CRIME BEAT is a 21,000-word novella, the equivalent of about 80 book pages. Also contains the bonus story “Do You Know Me Yet?” from HEAD CASES. DRM-free and 99 cents for a limited time.

0 thoughts on “Guest Post: Scott Nicholson on Building a Book Audience

  1. One of the advantages we have as indie ebook authors is the ability to price our novels low while still receiving decent per-book earnings. I had someone grab my two novels from B&N just because they were $2.99 instead of $8 or $9 like so many of the Big 6 ones are.

  2. I agree. After having a deal with a major NY press through my company, I was shocked to learn they did next to nothing to promote their writers. I mean, wow. Talk about taking a gamble. It’s the whole noodles-against-the-wall thing: just throw a bunch of books out there and see what sticks.

    I was really disappointed in that, especially after being brainwashed for years from the traditionalists that publishers market their writers. It seems to me that that statement is only true in the small press (at least, Coscom Entertainment markets everyone under its imprint).

    The future of publishing, I think, will be a reverse model of what it was a few years ago: the eBooks will be the new mass market, and print books will be the subsidiary market.

    Peace.

    Check out my AXIOM-MAN superhero novels on the Kindle for just .99 cents each! Limited time offer. For a complete listing of the entire series, please go here. Thanks.

  3. I was also surprised to find that authors who went the traditional route were responsible for much of their marketing. Many mention using a large portion of their advance toward marketing. Considering that’s likely the only money many debut authors receive for selling the rights to their book, it’s kind of a bummer.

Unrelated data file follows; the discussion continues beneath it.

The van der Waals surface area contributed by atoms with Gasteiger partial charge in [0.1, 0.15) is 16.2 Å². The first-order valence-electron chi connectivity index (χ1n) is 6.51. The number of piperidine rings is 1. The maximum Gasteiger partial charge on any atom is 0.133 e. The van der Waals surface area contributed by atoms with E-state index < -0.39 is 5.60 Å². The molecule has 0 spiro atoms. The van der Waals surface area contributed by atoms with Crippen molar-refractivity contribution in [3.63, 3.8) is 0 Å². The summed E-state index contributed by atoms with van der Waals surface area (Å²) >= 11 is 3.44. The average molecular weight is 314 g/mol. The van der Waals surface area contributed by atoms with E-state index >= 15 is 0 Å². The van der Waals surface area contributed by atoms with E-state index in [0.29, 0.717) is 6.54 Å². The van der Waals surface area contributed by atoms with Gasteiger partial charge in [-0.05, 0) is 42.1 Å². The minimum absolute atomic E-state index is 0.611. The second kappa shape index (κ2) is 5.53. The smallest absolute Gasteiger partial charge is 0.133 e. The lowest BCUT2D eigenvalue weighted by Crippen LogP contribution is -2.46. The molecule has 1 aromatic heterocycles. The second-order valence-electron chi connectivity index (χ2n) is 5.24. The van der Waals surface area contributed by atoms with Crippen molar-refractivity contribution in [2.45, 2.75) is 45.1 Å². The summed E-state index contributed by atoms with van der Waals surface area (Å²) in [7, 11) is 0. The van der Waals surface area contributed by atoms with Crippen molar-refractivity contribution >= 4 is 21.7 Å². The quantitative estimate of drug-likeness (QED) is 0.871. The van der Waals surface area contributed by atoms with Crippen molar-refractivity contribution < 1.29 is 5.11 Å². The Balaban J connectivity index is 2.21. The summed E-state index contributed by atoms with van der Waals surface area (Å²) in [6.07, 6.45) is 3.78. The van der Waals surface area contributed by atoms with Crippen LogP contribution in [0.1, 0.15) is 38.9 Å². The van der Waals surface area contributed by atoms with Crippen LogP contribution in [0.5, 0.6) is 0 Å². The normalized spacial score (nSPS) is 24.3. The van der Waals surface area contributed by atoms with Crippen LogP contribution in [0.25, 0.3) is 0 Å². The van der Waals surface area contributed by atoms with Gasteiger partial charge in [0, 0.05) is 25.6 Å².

I can imagine many authors going the traditional route but eventually move to the self-publishing standard after building a name brand.

  4. That’s just it, Reena, there is NO time to build a name, not that way–look at the reality. The only “names” come out of the gate as names. Bestsellers are made, not born, with exceptions so few as to be newsworthy. Jim Butcher, maybe, Charlaine Harris, a few like that.

    Besides, as AP pointed out, you’re going to have to do all the building on your own, anyway, except you will be giving away the lion’s share of your proceeds under this wonderful Amway model of corporate publishing. Be my guest, though…

    Scott

  5. Hey Fellow Writers — I am a big 6 author, and I was reading this guest blog with interest. (Actually I know Mr. Fuchs — hey!)

    I will tell you that I haven’t really started thinking about how I can promote on my own, but I noticed that my new novel (THE THIRTEEN, Random House, June 7 release) is already being promoted. I’ve been hooked up with my publicist and a new media publicist. There’s a plan started, I can see my book is available various places for pre-order, a couple of news bits have been dropped into newspaper/magazine columns. So I don’t think the issue is as much that they don’t promote books — because they do — as it is they are still scrambling somewhat to figure out the most effective way to promote in a horribly diluted marketplace.

    There are so many obstacles. The market is spread very thin, which is why the rise of super bestsellers has taken over the zeitgeist. The reader, uncertain as always about what to buy, what to read, turns to the familiar brand name, Stephanie Meyers, Stephen King, etc. They KNOW what they’re getting. The old ways aren’t as effective as they once were, television talk shows don’t even book writers anymore, space advertising/reviews in magazines and newspapers, are shrinking. So what do you do?

    Obviously most writers self-promote, anyway. We all have websites and twitter and facebook accounts. Everyone’s making a video these days. But the fact is NO ONE really knows the best way to work the web, outside of being a constant presence here, and let’s face it, most writers are writing or reading.

    So what’s the answer?